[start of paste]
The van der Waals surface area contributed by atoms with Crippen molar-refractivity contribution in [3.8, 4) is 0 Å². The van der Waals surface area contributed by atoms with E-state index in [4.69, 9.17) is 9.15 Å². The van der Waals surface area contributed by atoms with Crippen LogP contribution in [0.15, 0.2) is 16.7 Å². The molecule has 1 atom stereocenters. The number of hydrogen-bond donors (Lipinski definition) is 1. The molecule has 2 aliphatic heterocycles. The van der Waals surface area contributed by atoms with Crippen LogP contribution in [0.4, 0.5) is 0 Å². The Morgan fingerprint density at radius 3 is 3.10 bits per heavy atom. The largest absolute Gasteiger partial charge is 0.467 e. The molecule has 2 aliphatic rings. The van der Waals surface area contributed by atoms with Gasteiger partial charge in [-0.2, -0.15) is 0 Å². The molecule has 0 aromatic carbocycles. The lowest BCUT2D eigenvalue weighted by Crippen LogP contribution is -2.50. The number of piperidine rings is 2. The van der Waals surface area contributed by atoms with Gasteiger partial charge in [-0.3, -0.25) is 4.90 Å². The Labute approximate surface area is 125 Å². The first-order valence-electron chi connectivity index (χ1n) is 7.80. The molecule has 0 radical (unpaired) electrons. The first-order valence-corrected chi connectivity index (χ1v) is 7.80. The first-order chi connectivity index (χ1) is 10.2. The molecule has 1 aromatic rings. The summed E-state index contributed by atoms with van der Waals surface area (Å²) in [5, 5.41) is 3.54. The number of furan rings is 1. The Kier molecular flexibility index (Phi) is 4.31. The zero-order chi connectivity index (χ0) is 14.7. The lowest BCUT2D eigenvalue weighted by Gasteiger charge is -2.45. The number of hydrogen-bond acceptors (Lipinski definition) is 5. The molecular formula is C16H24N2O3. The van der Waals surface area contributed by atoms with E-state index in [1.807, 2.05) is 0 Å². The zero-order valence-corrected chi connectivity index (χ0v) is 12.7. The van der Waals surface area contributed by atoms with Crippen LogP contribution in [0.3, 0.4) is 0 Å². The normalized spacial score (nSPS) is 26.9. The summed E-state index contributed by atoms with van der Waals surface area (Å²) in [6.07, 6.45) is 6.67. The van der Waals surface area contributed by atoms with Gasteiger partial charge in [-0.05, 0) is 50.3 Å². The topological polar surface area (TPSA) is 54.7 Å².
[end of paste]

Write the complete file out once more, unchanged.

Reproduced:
The van der Waals surface area contributed by atoms with Crippen molar-refractivity contribution in [3.8, 4) is 0 Å². The van der Waals surface area contributed by atoms with E-state index in [4.69, 9.17) is 9.15 Å². The van der Waals surface area contributed by atoms with Crippen LogP contribution in [0.15, 0.2) is 16.7 Å². The molecule has 1 atom stereocenters. The number of hydrogen-bond donors (Lipinski definition) is 1. The molecule has 2 aliphatic heterocycles. The van der Waals surface area contributed by atoms with Crippen LogP contribution in [0.4, 0.5) is 0 Å². The Morgan fingerprint density at radius 3 is 3.10 bits per heavy atom. The largest absolute Gasteiger partial charge is 0.467 e. The molecule has 2 aliphatic rings. The van der Waals surface area contributed by atoms with Gasteiger partial charge in [-0.2, -0.15) is 0 Å². The molecule has 0 aromatic carbocycles. The lowest BCUT2D eigenvalue weighted by Crippen LogP contribution is -2.50. The number of piperidine rings is 2. The van der Waals surface area contributed by atoms with Gasteiger partial charge in [-0.3, -0.25) is 4.90 Å². The Labute approximate surface area is 125 Å². The first-order valence-electron chi connectivity index (χ1n) is 7.80. The molecule has 0 radical (unpaired) electrons. The first-order valence-corrected chi connectivity index (χ1v) is 7.80. The first-order chi connectivity index (χ1) is 10.2. The molecule has 1 aromatic rings. The summed E-state index contributed by atoms with van der Waals surface area (Å²) in [5, 5.41) is 3.54. The number of furan rings is 1. The Kier molecular flexibility index (Phi) is 4.31. The zero-order chi connectivity index (χ0) is 14.7. The lowest BCUT2D eigenvalue weighted by Gasteiger charge is -2.45. The number of hydrogen-bond acceptors (Lipinski definition) is 5. The molecular formula is C16H24N2O3. The van der Waals surface area contributed by atoms with E-state index in [1.807, 2.05) is 0 Å². The zero-order valence-corrected chi connectivity index (χ0v) is 12.7. The van der Waals surface area contributed by atoms with Crippen LogP contribution in [0.3, 0.4) is 0 Å². The normalized spacial score (nSPS) is 26.9. The summed E-state index contributed by atoms with van der Waals surface area (Å²) in [6.07, 6.45) is 6.67. The van der Waals surface area contributed by atoms with Gasteiger partial charge in [-0.05, 0) is 50.3 Å². The topological polar surface area (TPSA) is 54.7 Å².